A World Without Roe: The Constitutional Future of Unwanted Pregnancy
With the demise of Roe v. Wade, the survival of abortion access in America will depend on new legal paths. In the same moment that Dobbs v. Jackson Women’s Health Organization has constrained access to abortion in the United States, other constitutional democracies have moved in the opposite direction, expanding access to safe, legal, and free abortions. They have done so without reasoning from Roe’s vision of the private zone of unwanted pregnancy. The development of abortion law outside the United States provides critical insights that can inform future efforts to vindicate the constitutional rights of women facing unwanted pregnancies. This lecture mapped out the constitutional paths of reproductive justice in a world without Roe. Constitutional democracies around the world that have progressed from banning most abortions to legalizing many of them have embraced the public dimensions of childbearing and childrearing. Laws protecting abortion access have recently emerged from strong pro-life constitutional baselines in several jurisdictions, including the notable example of Ireland. Rather than constitutionalizing the individual’s privacy interest in unwanted pregnancy, many constitutional orders recognize the social and public value of reproducing the community, and the disproportionate role played by people who stay pregnant and raise children in the production of these public goods. Banning abortion effectively coerces people to contribute disproportionate sacrifices to the state, without properly valuing these contributions. This insight from global abortion law norms can be pursued in U.S. constitutional law. The formulation of takings- and 13th Amendment-based challenges to abortion bans could focus on just compensation for the risks, burdens, and sacrifices of compelled motherhood, beyond the enjoining of abortion restrictions. Global experience also points to the importance of incrementally establishing reasonable, expanded definitions of medical necessity exceptions to abortion bans. Such avenues for reestablishing abortion access, as well as public support for pregnancy and parenting, imagine a broader world of reproductive justice than the one defined by Roe.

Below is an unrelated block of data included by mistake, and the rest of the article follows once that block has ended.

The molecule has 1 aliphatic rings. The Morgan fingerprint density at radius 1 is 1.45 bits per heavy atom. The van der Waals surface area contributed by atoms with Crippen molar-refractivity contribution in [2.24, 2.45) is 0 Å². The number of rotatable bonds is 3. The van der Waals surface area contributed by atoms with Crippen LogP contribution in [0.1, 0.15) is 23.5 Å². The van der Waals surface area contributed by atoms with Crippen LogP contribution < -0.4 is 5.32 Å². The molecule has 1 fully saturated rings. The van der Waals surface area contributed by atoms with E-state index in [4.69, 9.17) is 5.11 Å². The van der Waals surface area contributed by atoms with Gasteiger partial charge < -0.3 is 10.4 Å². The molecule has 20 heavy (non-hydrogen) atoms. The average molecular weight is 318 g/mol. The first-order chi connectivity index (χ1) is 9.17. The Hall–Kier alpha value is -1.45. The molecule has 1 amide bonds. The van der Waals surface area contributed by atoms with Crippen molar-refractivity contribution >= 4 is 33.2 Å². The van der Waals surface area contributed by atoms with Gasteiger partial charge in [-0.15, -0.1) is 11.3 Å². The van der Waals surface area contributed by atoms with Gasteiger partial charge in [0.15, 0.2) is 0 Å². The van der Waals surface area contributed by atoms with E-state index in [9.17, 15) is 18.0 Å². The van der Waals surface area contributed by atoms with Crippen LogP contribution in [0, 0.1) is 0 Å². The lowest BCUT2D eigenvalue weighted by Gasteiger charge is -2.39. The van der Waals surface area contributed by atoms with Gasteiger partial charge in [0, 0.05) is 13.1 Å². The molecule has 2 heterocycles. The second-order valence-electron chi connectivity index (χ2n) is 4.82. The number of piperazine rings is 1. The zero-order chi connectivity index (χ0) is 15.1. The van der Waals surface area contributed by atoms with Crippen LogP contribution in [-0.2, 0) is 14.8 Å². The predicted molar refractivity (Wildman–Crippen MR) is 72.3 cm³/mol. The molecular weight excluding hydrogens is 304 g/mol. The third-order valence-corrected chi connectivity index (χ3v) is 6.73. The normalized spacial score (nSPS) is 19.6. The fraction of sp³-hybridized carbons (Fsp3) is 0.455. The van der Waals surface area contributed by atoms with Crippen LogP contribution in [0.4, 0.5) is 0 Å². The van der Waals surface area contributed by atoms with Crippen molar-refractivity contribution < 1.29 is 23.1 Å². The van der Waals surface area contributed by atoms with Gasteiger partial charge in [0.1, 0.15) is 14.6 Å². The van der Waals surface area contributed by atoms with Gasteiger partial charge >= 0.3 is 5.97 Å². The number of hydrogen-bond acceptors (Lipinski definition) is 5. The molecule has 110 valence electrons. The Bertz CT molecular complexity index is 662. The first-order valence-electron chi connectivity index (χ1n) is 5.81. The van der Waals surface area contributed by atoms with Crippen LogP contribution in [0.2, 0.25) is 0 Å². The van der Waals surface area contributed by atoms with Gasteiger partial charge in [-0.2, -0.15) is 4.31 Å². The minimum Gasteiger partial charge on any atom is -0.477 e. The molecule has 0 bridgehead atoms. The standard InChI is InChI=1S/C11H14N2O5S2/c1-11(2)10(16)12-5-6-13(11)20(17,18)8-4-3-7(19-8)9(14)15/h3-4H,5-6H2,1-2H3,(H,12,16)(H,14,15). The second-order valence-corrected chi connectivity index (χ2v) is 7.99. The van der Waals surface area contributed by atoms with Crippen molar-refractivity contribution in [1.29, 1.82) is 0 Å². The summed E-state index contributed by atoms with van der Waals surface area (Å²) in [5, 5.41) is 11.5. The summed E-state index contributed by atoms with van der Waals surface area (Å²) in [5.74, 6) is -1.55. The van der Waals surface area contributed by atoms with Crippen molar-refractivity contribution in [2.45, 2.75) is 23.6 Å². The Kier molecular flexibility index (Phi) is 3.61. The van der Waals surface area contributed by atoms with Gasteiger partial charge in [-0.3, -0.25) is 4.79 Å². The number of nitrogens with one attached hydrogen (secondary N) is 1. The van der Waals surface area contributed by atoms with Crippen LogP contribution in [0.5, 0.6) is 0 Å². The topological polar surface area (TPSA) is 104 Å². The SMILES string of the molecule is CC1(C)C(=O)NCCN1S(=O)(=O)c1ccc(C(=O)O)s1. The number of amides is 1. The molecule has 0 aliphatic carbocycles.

Julie Chi-hye Suk is a Professor of Law at Fordham University School of Law in New York City. She is the author of We the Women: The Unstoppable Mothers of the Equal Rights Amendment, the first book to chronicle and assess the twenty-first-century revival of the Equal Rights Amendment, culminating in Virginia’s ratification in 2020. She has published dozens of scholarly articles on equality and antidiscrimination law, women and gender, and comparative constitutional law. Her next book, After Misogyny: How the Law Fails Women and What to Do about It, will be published in April 2023. Her commentary has appeared in many media outlets including the Washington Post, the Los Angeles Times, the Boston Review, and Democracy: A Journal of Ideas.
Professor Suk joined the Fordham faculty after three years at the Graduate Center of the City University of New York, where she served as dean for Master’s Programs and professor of sociology, political science, and liberal studies. Before that, Suk was a Professor of Law for 13 years at Cardozo Law School in New York. She has also taught as a visiting professor at the law schools at Yale, Harvard, Columbia, University of Chicago, and UCLA. She has also been a fellow at the European University Institute in Florence and LUISS-Guido Carli in Rome.
Suk received her doctorate in politics from Oxford University (where she held a Marshall Scholarship) and her J.D. from Yale Law School (where she studied on a Paul & Daisy Soros Fellowship for New Americans). Following law school, she clerked for the Honorable Harry T. Edwards of the U.S. Court of Appeals for the D.C. Circuit.